Tag: Obstacles

Why This Spiritual Attack Is Not Against Your Finances, Your Health, or Your Car

The year I started writing words for the world to read, things started falling to pieces all around us. We encountered three bouts with the stomach bug in four months.  The kids were constantly rundown with various viruses.  There were financial strains, serious health scares, and much more.

We were about ten months into a sequence of unfortunate events when I heard a single statement through a static-blurred radio station while driving to the grocery store. I don’t remember who spoke the words or exactly how he phrased them, but the man’s message was this: “Satan’s not out to break your car, wreck your finances, or steal your good health.  What he really wants to do is cause you to doubt God’s goodness.”

I was three weeks into a very trying month – a month filled with one trial after another. . .

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When There Are Cliffs on Both Sides

 

The cold mountain wind rips at me like the dead of winter, while the sun scorches my chapped hands with desert-like heat. I spit gritty sand – miniscule molecules of the beige granite surrounding me – and continue my ascent. Glancing upward, I’m only sixty yards from the summit. Sixty grueling yards of rough rock outcroppings and sheer drop-offs of over 1,000 feet.

I’ve barely begun the decade of my twenties, and I’m certain I’m invincible. Certain I’ve figured out most of what I’ll need to know for life. I have no idea.

I claw my way to the summit of the 12,000-foot mountain and lie flat in the flogging wind, the bandana in my hair whipping like sheets on a clothesline. It’s my day off work at AWLS, the wilderness leadership school where I’m spending my summer. Climbing mountains is my greatest passion in life, and I can think of nothing that would ever be more important. I have so much to learn.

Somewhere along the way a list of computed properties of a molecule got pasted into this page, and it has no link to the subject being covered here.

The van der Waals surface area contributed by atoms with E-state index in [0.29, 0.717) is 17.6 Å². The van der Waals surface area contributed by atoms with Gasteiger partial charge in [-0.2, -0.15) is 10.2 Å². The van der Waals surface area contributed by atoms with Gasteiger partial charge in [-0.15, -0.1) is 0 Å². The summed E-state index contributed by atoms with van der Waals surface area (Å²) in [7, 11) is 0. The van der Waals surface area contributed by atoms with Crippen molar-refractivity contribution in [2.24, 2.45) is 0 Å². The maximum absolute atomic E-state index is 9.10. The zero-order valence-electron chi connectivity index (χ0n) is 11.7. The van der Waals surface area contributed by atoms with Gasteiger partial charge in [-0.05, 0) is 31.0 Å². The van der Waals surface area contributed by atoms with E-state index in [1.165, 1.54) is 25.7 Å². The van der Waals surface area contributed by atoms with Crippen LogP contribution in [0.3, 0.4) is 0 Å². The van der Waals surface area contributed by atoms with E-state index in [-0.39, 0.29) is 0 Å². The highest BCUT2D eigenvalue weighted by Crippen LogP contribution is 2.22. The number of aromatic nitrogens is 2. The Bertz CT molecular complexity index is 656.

I stare at MacLeod Lake, over a thousand feet below, and I plan my descent. There’s no easy way. There’s only a narrow ridge with sheer drop-offs on each side. I’ll have to risk it.

~~~

Much to my parents’ relief, I survived my summer in Wyoming’s mountains. I’m a little embarrassed as I look back at my unwise risks and poorly discerned decisions, but I thank God I’m not the person I was. This all came to mind this morning, as I opened my Bible to my daily reading plan.

Chapter 14 of first Samuel finds King Saul’s son, Jonathan, preparing to advance on the Philistines. Verse 4 reads: “Between the passes by which Jonathan sought to cross over to the Philistines’ garrison, there was a sharp crag on the one side and a sharp crag on the other side, and the name of the one was Bozez, and the name of the other Seneh.”

Jonathan needed to make forward progress to achieve his goal, but he found himself in a precarious situation. He needed to cross a mountain pass with a sharp crag on each side of the pass. I can relate.

The Hebrew word “Bozez” refers to something that is gleaming or slippery. The word “Seneh” means thorny. On one side he faced a steep slope of thorns. On the other, a dangerously slippery descent.

Despite the risks, Jonathan pressed forward, advanced against the Philistines, and overtook them. He braved the thorns and the drop-off, and he pressed forward toward his goal. Because I’ve climbed many mountains, the analogy strikes me poignantly: When the journey grows perilous, keep your eyes on the goal and keep walking.

Jonathan’s goal was to overtake the Philistines. My goal at age twenty was reaching a literal summit. Our goal as followers of Christ is to love him and make his love known to others.

The lesson from Jonathan’s journey is relevant, regardless of the goal. Whether I’m aiming to start a business, hoping to overcome the pain of a past heartbreak, wading through the deep waters of troubled relationships, trying to parent with love and compassion, or seeking healing in a difficult matter, I do well to keep my eyes on the goal and keep walking.

The slippery slope of fear will threaten to take me down. The thorny path of painful self-sacrifice, slow progress, and failure will threaten to stop my progress. But I do well to keep my eyes on the goal and press forward.